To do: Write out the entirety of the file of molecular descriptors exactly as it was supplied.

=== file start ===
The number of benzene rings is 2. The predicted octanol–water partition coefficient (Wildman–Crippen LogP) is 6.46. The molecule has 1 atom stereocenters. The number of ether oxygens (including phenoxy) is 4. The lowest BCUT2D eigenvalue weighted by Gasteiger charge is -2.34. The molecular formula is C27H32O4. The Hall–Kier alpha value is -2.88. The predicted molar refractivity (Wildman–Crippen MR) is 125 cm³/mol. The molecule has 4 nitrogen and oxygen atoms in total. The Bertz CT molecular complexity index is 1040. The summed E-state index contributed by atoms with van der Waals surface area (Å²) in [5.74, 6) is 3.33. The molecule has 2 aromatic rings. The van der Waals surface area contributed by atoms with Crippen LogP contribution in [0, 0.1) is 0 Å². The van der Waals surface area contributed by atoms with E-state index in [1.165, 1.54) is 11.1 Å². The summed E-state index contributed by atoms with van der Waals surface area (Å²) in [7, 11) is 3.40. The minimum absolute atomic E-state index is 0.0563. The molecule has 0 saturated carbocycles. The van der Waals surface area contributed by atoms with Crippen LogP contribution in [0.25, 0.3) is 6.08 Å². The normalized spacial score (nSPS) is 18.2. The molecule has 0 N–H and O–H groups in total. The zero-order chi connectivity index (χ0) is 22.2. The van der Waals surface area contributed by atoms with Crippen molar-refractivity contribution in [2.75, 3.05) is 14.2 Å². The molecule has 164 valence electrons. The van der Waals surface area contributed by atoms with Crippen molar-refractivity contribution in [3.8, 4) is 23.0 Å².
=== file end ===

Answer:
The number of benzene rings is 2. The predicted octanol–water partition coefficient (Wildman–Crippen LogP) is 6.46. The molecule has 1 atom stereocenters. The number of ether oxygens (including phenoxy) is 4. The lowest BCUT2D eigenvalue weighted by Gasteiger charge is -2.34. The molecular formula is C27H32O4. The Hall–Kier alpha value is -2.88. The predicted molar refractivity (Wildman–Crippen MR) is 125 cm³/mol. The molecule has 4 nitrogen and oxygen atoms in total. The Bertz CT molecular complexity index is 1040. The summed E-state index contributed by atoms with van der Waals surface area (Å²) in [5.74, 6) is 3.33. The molecule has 2 aromatic rings. The van der Waals surface area contributed by atoms with Crippen LogP contribution in [0, 0.1) is 0 Å². The van der Waals surface area contributed by atoms with E-state index in [1.165, 1.54) is 11.1 Å². The summed E-state index contributed by atoms with van der Waals surface area (Å²) in [7, 11) is 3.40. The minimum absolute atomic E-state index is 0.0563. The molecule has 0 saturated carbocycles. The van der Waals surface area contributed by atoms with Crippen LogP contribution in [0.25, 0.3) is 6.08 Å². The normalized spacial score (nSPS) is 18.2. The molecule has 0 N–H and O–H groups in total. The zero-order chi connectivity index (χ0) is 22.2. The van der Waals surface area contributed by atoms with Crippen molar-refractivity contribution in [2.75, 3.05) is 14.2 Å². The molecule has 164 valence electrons. The van der Waals surface area contributed by atoms with Crippen molar-refractivity contribution in [3.8, 4) is 23.0 Å².